Shell boss Ben Van Beurden says Storm Harvey is a “major event” for the industry and the firm’s staff in Texas.
Shell, which has its US base in the Texas city of Houston, has put some of its staff in emergency homes and closed two major facilities.
The storm, which earlier achieved hurricane status, has ripped through the US energy industry in the region.
However, Mr Van Beurden thinks the tropical storm will not have a major impact on its US oil production.
Large parts of Houston are under water, and more than 20 people are reported dead.
Thousands of people there have fled their homes in search of emergency shelter after record rainfall caused severe flooding.
The Shell chief executive said: “We’ve all seen the pictures. Many, many of our people – as with others as well – have been displaced… We’ve had to put people up in temporary accommodation.”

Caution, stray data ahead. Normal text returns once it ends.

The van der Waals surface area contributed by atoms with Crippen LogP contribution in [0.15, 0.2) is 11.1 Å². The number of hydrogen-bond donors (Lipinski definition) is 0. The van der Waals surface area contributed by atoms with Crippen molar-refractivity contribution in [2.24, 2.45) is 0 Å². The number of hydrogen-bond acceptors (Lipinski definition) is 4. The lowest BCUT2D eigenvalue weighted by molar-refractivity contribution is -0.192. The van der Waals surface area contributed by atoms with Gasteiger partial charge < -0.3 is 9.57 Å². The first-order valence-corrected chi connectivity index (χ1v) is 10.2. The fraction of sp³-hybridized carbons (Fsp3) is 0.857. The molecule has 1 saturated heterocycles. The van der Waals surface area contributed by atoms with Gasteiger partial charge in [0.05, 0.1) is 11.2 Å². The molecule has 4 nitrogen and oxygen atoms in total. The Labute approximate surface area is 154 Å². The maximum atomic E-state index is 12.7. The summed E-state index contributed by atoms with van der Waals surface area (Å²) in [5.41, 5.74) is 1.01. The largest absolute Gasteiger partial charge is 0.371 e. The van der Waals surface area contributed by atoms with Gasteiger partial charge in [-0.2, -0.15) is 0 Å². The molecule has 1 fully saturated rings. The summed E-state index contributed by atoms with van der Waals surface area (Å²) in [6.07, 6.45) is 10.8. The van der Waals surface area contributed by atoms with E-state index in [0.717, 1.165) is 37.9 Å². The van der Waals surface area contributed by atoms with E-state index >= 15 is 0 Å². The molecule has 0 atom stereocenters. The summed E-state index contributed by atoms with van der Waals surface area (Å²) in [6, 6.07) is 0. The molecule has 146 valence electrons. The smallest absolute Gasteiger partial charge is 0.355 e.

“The disruption for our staff has been very substantial,” he added.
Harvey’s path through Texas and the Gulf of Mexico has struck at a region that houses a significant proportion of US oil and gas production and refineries.
The storm has shut down about 15 refineries in Texas, knocking out about a fifth of US refining capacity, according to the US Department of Energy. Additional refineries in the Gulf Coast region are operating at reduced rates.
Mr Van Beurden, who runs Europe’s biggest oil company, said the storm ranks “right at the top” in terms of disruption.
Shell was forced to evacuate a deepwater facility, shut a large refining petrochemicals complex, and has faced major disruption in the shipping channel in the area.
Despite the refinery closures, Mr Van Beurden said he thought the impact on oil production – and the price of oil – would be “limited”.
“I don’t expect to see some disruption on world markets as a result of this,” he said.
Damage reported includes at ExxonMobil’s Baytown refinery, where flooding damaged a roof, leading to a chemical release.